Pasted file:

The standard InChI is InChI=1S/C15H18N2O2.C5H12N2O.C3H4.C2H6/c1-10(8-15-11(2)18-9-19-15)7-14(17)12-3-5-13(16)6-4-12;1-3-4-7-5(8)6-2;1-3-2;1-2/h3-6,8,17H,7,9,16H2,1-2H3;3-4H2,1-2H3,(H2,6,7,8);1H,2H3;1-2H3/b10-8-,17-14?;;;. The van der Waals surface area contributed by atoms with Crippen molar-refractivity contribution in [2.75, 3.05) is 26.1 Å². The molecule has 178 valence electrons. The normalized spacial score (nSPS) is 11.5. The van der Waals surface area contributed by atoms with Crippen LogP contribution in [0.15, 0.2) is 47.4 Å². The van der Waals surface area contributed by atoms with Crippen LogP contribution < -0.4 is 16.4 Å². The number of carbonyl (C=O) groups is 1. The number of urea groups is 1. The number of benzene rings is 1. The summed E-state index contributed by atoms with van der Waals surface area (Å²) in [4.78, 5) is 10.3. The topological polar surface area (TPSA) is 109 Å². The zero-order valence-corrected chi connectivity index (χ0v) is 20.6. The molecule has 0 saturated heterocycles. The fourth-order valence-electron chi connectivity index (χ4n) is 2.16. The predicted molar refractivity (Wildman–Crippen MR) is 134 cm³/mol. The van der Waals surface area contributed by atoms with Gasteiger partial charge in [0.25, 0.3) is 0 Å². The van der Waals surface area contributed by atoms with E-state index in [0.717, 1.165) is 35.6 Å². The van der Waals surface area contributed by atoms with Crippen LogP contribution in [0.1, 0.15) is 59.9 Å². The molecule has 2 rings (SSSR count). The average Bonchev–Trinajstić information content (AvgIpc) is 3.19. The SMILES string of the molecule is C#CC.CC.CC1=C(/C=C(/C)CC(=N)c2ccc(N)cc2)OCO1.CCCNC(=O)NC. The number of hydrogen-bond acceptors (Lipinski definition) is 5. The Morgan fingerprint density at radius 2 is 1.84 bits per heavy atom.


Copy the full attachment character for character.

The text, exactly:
The standard InChI is InChI=1S/C15H18N2O2.C5H12N2O.C3H4.C2H6/c1-10(8-15-11(2)18-9-19-15)7-14(17)12-3-5-13(16)6-4-12;1-3-4-7-5(8)6-2;1-3-2;1-2/h3-6,8,17H,7,9,16H2,1-2H3;3-4H2,1-2H3,(H2,6,7,8);1H,2H3;1-2H3/b10-8-,17-14?;;;. The van der Waals surface area contributed by atoms with Crippen molar-refractivity contribution in [2.75, 3.05) is 26.1 Å². The molecule has 178 valence electrons. The normalized spacial score (nSPS) is 11.5. The van der Waals surface area contributed by atoms with Crippen LogP contribution in [0.15, 0.2) is 47.4 Å². The van der Waals surface area contributed by atoms with Crippen LogP contribution < -0.4 is 16.4 Å². The number of carbonyl (C=O) groups is 1. The number of urea groups is 1. The number of benzene rings is 1. The summed E-state index contributed by atoms with van der Waals surface area (Å²) in [4.78, 5) is 10.3. The topological polar surface area (TPSA) is 109 Å². The zero-order valence-corrected chi connectivity index (χ0v) is 20.6. The molecule has 0 saturated heterocycles. The fourth-order valence-electron chi connectivity index (χ4n) is 2.16. The predicted molar refractivity (Wildman–Crippen MR) is 134 cm³/mol. The van der Waals surface area contributed by atoms with Gasteiger partial charge in [0.25, 0.3) is 0 Å². The van der Waals surface area contributed by atoms with E-state index in [0.717, 1.165) is 35.6 Å². The van der Waals surface area contributed by atoms with Crippen LogP contribution in [0.1, 0.15) is 59.9 Å². The molecule has 2 rings (SSSR count). The average Bonchev–Trinajstić information content (AvgIpc) is 3.19. The SMILES string of the molecule is C#CC.CC.CC1=C(/C=C(/C)CC(=N)c2ccc(N)cc2)OCO1.CCCNC(=O)NC. The number of hydrogen-bond acceptors (Lipinski definition) is 5. The Morgan fingerprint density at radius 2 is 1.84 bits per heavy atom.